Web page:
Assignment 5: Demography (due March 28, 5 p.m.) TEAM ASSIGNMENT - Please work in groups of two Assignment format: paper UP504 (Campbell) Winter 2008 University of Michigan last updated: April 10, 2008

Cohort-Survival Analysis

600 people live in the mysterious country of Pangaea. The country is not found on any map, nor is it visited by ships or aircraft; as a result, there has been no migration to or from the country.

Use cohort-survival analysis to answer the following two questions.

1. SCENARIO ONE: Project the total population, and the number of people in each 10-year cohort, for the years 2010 and 2040 [the blue-shaded cells in the table below]. Show your work. [closed population scenario - population changes due only to natural increase/decrease  download this table in Excel format

 Age Group (years) Population in Year 2000 Survival Rate Birth Rate Population in Year 2010 Population in Year 2040 0 - 9 100 0.95 0 ? ? 10 - 19 100 0.99 0.3 ? ? 20 - 29 100 0.95 0.7 ? ? 30 - 39 80 0.92 0.3 ? ? 40 - 49 70 0.9 0.1 ? ? 50 - 59 50 0.8 0 ? ? 60 - 69 40 0.7 0 ? ? 70 - 79 30 0.5 0 ? ? 80 - 89 20 0.3 0 ? ? 90 and above 10 0.1 0 ? ? TOTAL 600 ? ?

Notes:
survival rate -- proportion of people in cohort who survive into next cohort.
birth rate -- the number of children born per person in cohort during the time interval (ten years)
Population for a given year is counted on January 1 (e.g., on January 1, 2000 the population was 600 people).

2. SCENARIO TWO (open population with migration): Pangaea is worried about insufficient population growth, and decides to use in-migration (rather than encouraging increased fertility) to stimulate faster population growth. The country decides to invite 50 outsiders to move to the island on January 2, 2000. To maximize the country's population in time for the nation's Centennial in the year 2040, what age group(s) should the 50 immigrants belong to in 2000? What would the total population and population by age group be in 2040? [the blue-shaded cells in the table below]

 Age Group (years) Inmigrants on Jan 2, 2000 Population in Year 2040 0 - 9 ? ? 10 - 19 ? ? 20 - 29 ? ? 30 - 39 ? ? 40 - 49 ? ? 50 - 59 ? ? 60 - 69 ? ? 70 - 79 ? ? 80 - 89 ? ? 90 and above ? ? TOTAL 50 ?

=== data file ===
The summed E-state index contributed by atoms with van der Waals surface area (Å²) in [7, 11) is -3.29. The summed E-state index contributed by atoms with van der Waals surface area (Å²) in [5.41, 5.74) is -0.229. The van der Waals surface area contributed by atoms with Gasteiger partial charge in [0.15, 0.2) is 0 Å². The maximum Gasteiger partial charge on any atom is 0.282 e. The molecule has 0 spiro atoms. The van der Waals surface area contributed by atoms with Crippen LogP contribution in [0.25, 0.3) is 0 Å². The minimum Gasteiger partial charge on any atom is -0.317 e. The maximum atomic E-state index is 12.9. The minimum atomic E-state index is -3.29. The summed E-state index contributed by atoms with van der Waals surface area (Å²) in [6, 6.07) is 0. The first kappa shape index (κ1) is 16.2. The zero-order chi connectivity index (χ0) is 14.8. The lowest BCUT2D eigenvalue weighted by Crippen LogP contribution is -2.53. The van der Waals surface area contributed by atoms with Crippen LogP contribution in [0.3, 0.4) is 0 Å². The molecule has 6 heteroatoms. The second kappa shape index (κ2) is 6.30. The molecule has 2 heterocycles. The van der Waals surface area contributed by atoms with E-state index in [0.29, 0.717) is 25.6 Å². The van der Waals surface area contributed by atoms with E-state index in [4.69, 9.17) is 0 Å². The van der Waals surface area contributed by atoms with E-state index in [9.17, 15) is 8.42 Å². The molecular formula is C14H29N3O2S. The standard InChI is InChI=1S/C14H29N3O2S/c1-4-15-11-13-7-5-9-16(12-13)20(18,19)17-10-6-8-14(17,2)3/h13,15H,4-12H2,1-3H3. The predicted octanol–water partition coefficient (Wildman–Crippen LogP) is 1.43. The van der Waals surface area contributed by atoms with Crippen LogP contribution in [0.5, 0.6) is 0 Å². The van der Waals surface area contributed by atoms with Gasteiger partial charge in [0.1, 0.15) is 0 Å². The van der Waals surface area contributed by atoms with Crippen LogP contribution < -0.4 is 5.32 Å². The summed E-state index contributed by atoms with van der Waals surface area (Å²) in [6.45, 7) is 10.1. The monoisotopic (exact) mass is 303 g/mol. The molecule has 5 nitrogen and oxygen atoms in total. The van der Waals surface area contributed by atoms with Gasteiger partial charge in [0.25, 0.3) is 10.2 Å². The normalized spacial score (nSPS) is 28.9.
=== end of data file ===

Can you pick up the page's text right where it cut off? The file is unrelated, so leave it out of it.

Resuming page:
3. Optional Extra credit: estimate the life expectancy (e0) of a Pangaean baby born in the year 2000. (Briefly explain and document your method.)

Cohort -Survival Method

1. Using matrix algebra is a mathematically powerful way to perform cohort survival analysis (e.g., P1 = C * P0, or more generally, Pn = Cn * P0, where Pn is the age-specific population array for time period n and C is the components of change matrix, which includes both age-specific birth rates and survival rates). However, you do NOT need to answer this question using matrices. Instead, simply using Excel calculations may be an easier way to proceed.
2. Don't forget to include the ten percent of people who are already in the open cohort (90 years and older) who survive. These people survive into the same cohort.
3. There are several strategies for rounding numbers in your calculations. You can leave your numbers for cohort sizes in fractions, or you can round at each step. For this assignment, either approach is fine (but do note if you use a rounding strategy).
4. One important question (regarding how one calculates the numbers of births) is determining who is "at risk" of leading to a birth. Here there are three alternatives: (a) assume that anyone who enters a cohort (regardless of whether they die during that cohort period) is "at risk" (this is the assumption used in the in-class handwritten example, which will lead to a slight overestimate of children born); (b) assume that only those who survive the entire cohort period is "at risk" (which will lead to a slight underestimate of children born); or (c) use an average of the two (which would lead to a middle estimate). For this assignment, any of the three approaches is fine. Please do note what assumptions you make.

Life Expectancy (e0) Estimation
(for a discussion on methodology, see CDC life tables, especially pp. 37 - 39)

1. Remember that calculating life expectancy is independent of both birth rates and the existing structure of the population (here, the allocation of the country's 600 residents by age group in the year 2000). In other words, the life expectancy of a baby at birth is NOT calculated based on either birth rates or the age structure of the existing population. To calculate life expectancies, you only need mortality rates (which is qx = 1 - survival rates). Knowing qx, you can then also calculate lx, Lx, T0, and then finally e0.
2. Demographers usually estimate Lx differently for the youngest and oldest age cohorts as compared to the other cohorts (where we can assume that Lx = n * (lx + lx+1)/2. However, to keep this assignment simple, you may use the same assumption for these two cohorts (here, L0 and L90). Remember that linfinity = 0 (i.e., everyone eventually dies).
3. Since the cohort sizes are n = 10 years (rather than n = 1 year), be sure to adjust your Lx to reflect this 10 year interval (otherwise you may get a life expectancy estimation of 5-8 years, which is a short life!).